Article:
Author ORCID Identifier

0000-0003-3312-4352

Defense Date

2020

Document Type

Dissertation

Degree Name

Doctor of Philosophy

Department

Special Education

First Advisor

LaRon Scott, EdD

Second Advisor

Colleen Thoma, PhD

Third Advisor

Kathleen Rudasill, PhD

Fourth Advisor

Jane West, PhD

Abstract

This study explored the role of federal policy in improving school climate, and examined how federal policy, specifically the Every Student Succeeds Act (ESSA) is being implemented at the state-level to address school climate issues. A qualitative multiple-case study design with content analysis was used as the leading approach to understanding how states are implementing ESSA’s school climate measure for accountability. ESSA is the nation’s federal education law that was enacted in 2015 and replaced No Child Left Behind (NCLB). I compared states’ implementation of ESSA’s school climate and safety (SCS) measure, including how states are measuring SCS and whether the practices and interventions that are being implemented to promote safe and supportive learning environments are evidence-based. In addition to content analysis as the leading approach for analyzing data, I also applied a critical policy analysis (CPA) to examine how the problem of school climate was represented and addressed in state discipline regulations, and if the representation of the problem created advantages and/or disadvantages for Black and Latinx students and students with disabilities. The CPA approach was guided by Bacchi’s (2009) “What’s the problem represented to be?”, also known as WPR, framework.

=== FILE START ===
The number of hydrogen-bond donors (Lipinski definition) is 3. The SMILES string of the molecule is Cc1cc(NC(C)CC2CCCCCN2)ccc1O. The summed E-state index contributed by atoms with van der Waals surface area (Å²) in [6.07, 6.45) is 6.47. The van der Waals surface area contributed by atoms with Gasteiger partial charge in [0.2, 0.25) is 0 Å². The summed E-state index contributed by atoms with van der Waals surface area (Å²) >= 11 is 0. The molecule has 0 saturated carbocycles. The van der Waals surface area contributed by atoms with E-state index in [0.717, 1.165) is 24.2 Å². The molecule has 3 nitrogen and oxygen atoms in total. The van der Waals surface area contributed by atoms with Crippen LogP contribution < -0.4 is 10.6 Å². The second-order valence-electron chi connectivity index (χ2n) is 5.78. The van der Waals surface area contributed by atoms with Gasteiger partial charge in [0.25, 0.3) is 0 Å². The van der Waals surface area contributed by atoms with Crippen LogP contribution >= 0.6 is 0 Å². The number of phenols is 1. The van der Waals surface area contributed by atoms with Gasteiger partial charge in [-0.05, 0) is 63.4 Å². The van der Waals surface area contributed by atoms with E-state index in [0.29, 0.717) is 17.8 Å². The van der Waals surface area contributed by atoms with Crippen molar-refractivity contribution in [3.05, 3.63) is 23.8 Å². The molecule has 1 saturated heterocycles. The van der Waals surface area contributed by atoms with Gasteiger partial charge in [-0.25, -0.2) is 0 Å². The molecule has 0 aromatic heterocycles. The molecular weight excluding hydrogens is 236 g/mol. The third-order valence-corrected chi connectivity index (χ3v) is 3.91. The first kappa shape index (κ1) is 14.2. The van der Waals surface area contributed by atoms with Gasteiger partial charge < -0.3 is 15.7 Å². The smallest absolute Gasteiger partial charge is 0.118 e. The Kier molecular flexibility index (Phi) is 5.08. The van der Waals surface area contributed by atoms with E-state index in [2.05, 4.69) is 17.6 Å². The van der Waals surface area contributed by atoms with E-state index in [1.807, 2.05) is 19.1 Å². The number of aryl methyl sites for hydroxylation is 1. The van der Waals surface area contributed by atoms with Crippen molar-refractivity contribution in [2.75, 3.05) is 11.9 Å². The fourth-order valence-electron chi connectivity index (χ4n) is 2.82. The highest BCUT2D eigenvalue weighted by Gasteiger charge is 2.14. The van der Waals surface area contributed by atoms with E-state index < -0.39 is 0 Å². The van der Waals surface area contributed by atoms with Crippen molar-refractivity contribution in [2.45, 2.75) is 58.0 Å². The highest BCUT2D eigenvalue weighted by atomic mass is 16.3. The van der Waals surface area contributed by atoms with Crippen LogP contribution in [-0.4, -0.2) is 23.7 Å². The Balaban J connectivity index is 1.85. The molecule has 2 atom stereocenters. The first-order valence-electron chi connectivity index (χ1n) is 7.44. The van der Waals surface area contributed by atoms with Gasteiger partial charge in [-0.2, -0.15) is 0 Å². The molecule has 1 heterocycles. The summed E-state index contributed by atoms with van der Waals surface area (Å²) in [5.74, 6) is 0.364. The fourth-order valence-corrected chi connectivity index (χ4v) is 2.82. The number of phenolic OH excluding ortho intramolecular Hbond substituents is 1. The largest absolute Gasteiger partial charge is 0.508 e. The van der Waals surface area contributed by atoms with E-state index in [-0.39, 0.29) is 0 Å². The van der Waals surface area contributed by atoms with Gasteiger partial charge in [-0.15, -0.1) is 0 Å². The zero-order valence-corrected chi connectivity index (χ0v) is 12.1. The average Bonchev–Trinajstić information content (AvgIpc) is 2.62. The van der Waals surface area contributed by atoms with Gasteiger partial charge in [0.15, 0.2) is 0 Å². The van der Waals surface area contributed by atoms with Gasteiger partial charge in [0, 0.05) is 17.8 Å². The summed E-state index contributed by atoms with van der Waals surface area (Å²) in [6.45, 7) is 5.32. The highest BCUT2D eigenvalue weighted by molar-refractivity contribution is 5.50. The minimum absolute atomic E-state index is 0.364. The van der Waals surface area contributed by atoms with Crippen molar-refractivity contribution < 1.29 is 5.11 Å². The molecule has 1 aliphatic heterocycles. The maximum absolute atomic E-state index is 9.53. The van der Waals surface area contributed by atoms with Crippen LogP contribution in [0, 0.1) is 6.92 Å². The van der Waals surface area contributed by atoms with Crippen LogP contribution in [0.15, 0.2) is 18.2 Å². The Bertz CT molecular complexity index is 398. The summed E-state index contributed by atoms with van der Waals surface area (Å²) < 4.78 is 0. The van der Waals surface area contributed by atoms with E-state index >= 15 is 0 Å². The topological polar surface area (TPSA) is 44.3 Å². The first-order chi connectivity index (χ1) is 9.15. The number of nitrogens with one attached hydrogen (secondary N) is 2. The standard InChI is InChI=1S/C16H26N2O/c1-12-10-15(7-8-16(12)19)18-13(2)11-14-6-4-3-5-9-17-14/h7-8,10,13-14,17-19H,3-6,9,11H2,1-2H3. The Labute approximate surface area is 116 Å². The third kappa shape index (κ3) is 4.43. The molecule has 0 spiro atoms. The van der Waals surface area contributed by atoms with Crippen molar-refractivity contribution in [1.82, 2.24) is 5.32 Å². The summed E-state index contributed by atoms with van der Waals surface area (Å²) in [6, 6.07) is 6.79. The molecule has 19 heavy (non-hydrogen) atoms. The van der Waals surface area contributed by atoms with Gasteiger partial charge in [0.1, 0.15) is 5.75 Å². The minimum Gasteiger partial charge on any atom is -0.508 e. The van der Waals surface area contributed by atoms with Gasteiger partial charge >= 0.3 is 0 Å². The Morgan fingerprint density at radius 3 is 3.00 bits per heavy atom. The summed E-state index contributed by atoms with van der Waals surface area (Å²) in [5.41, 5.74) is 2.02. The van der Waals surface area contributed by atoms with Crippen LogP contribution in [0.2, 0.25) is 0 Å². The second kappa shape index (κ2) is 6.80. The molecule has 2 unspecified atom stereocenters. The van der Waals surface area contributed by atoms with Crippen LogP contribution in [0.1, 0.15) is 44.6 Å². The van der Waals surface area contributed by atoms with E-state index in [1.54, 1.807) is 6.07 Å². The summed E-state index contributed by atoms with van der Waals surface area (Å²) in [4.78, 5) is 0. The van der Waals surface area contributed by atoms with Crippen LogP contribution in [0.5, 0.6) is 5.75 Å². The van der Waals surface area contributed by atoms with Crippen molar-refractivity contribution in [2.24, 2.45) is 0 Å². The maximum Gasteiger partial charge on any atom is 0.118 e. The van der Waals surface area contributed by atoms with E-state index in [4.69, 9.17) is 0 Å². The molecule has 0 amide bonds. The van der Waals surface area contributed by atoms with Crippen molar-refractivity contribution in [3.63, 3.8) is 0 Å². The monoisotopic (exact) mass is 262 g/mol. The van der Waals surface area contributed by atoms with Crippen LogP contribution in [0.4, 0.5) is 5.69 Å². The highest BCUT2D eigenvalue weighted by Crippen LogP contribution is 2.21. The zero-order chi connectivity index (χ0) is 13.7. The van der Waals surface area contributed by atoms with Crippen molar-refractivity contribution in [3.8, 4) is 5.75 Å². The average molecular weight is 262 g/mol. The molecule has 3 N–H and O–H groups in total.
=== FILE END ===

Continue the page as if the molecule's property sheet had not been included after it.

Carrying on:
Rights

© The Author

Is Part Of

VCU University Archives

Is Part Of

VCU Theses and Dissertations

Date of Submission

4-28-2020

Available for download on Wednesday, April 28, 2021

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